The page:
Zuckerberg’s invocation of a “Fifth Estate” is meant to imply that, like the “Fourth Estate”—a phrase typically used to describe the press and its important role as a watchdog and check on the powerful—digital platforms perform their own important function in democracy and do so as an equally powerful institution of accountability.
But the Fourth Estate’s position as a social force for good is built on public trust—a trust that has eroded dramatically in recent years. As declining rates of public confidence in the Fourth Estate suggest (only 16 percent of Americans have “a great deal/quite a lot” of confidence in newspapers, and only 11 percent have “some degree” of confidence in television news),6 the Fifth Estate of social media platforms that Zuckerberg envisions is modeled on a decaying cultural institution.
Social media companies have experienced similar declines in public trust. When Gallup polled Americans in 2021 about which sources of information they trust the most, only 17 percent of Americans age 15–24 said they trusted social media, despite being heavy users of the platforms, and only 12 percent of those over age 40 said the same. (Doctors, by contrast, were trusted by 61 percent and 58 percent of those same age groups, respectively.)7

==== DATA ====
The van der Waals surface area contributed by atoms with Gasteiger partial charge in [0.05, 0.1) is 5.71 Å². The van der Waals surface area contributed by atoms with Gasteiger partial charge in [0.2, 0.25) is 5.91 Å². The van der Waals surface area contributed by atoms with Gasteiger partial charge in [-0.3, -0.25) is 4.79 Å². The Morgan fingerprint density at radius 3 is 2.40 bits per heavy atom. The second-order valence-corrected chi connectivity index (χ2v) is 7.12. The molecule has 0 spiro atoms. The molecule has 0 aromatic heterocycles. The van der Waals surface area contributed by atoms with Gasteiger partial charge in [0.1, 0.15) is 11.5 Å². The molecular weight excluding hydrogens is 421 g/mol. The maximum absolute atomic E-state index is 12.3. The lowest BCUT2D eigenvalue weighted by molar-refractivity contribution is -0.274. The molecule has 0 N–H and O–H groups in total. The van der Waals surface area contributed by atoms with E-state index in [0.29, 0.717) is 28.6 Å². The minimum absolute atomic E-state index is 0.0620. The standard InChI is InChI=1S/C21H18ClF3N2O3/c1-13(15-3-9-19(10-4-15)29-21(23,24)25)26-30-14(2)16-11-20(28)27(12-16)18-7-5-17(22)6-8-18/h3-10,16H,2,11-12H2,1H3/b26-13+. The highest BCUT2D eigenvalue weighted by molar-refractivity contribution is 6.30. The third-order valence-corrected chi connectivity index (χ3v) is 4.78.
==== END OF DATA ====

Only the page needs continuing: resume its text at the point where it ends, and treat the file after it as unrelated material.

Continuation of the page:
And Zuckerberg’s use of the language of civic engagement, like that of the leaders of other large technology companies, sometimes rests uneasily alongside his goal of enhancing the reputation and profits of Facebook—a fact he only occasionally and obliquely acknowledges. Zuckerberg noted:
But even American tradition recognizes that some speech infringes on others’ rights. . . . A strict First Amendment standard might require us to allow terrorist propaganda, bullying young people and more that almost everyone agrees we should stop—and I certainly do—as well as content like pornography that would make people uncomfortable using our platforms.8
It’s perfectly reasonable for a business to make profit its priority; this serves shareholders and contributes to free enterprise more broadly. Businesses regularly engage in image management as well, through advertising and publicity campaigns that emphasize a company’s values and goals.
But the use of civic language by large technology platform companies is doing additional work in this context. McDonald’s, for example, serves as a kind of de facto civic space in many small towns in the US. When Chris Arnade was working on his book, Dignity: Seeking Respect in Back Row America, he visited more than 800 McDonald’s restaurants.
I began to see that all across the country, the McDonald’s restaurants were in fact community centers. In towns where things are really dysfunctional, where government services are failing and non-profits and the private sector are failing to help people, McDonald’s is one of the few places that still is open, still has a functional bathroom, and the lights are on.9